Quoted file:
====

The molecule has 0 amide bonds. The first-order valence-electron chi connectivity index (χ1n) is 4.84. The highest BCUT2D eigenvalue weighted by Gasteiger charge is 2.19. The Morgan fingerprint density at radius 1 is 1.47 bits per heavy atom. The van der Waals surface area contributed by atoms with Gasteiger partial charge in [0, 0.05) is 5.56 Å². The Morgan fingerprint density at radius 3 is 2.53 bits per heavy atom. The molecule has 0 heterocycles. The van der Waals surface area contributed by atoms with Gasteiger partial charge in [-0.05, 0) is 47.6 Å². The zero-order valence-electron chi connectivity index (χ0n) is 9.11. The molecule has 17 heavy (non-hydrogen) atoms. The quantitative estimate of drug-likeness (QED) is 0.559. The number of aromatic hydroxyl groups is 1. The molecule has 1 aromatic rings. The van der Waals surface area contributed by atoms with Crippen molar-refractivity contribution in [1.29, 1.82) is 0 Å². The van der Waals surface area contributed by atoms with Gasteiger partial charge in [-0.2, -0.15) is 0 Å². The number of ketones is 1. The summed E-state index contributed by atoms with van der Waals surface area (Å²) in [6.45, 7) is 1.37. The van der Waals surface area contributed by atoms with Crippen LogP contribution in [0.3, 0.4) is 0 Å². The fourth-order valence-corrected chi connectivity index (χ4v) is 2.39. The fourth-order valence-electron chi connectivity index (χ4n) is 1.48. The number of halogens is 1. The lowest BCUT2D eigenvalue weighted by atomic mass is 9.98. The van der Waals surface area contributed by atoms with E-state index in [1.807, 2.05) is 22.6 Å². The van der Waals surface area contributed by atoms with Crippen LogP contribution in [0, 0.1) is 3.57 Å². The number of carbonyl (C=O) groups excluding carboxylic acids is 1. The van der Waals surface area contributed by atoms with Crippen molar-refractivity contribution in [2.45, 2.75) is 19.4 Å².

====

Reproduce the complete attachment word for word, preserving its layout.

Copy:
The molecule has 0 amide bonds. The first-order valence-electron chi connectivity index (χ1n) is 4.84. The highest BCUT2D eigenvalue weighted by Gasteiger charge is 2.19. The Morgan fingerprint density at radius 1 is 1.47 bits per heavy atom. The van der Waals surface area contributed by atoms with Gasteiger partial charge in [0, 0.05) is 5.56 Å². The Morgan fingerprint density at radius 3 is 2.53 bits per heavy atom. The molecule has 0 heterocycles. The van der Waals surface area contributed by atoms with Gasteiger partial charge in [-0.05, 0) is 47.6 Å². The zero-order valence-electron chi connectivity index (χ0n) is 9.11. The molecule has 17 heavy (non-hydrogen) atoms. The quantitative estimate of drug-likeness (QED) is 0.559. The number of aromatic hydroxyl groups is 1. The molecule has 1 aromatic rings. The van der Waals surface area contributed by atoms with Crippen molar-refractivity contribution in [1.29, 1.82) is 0 Å². The van der Waals surface area contributed by atoms with Gasteiger partial charge in [-0.2, -0.15) is 0 Å². The number of ketones is 1. The summed E-state index contributed by atoms with van der Waals surface area (Å²) in [6.45, 7) is 1.37. The van der Waals surface area contributed by atoms with Crippen LogP contribution in [0.3, 0.4) is 0 Å². The fourth-order valence-corrected chi connectivity index (χ4v) is 2.39. The fourth-order valence-electron chi connectivity index (χ4n) is 1.48. The number of halogens is 1. The lowest BCUT2D eigenvalue weighted by atomic mass is 9.98. The van der Waals surface area contributed by atoms with E-state index in [1.807, 2.05) is 22.6 Å². The van der Waals surface area contributed by atoms with Crippen LogP contribution in [0, 0.1) is 3.57 Å². The number of carbonyl (C=O) groups excluding carboxylic acids is 1. The van der Waals surface area contributed by atoms with Crippen molar-refractivity contribution in [2.45, 2.75) is 19.4 Å².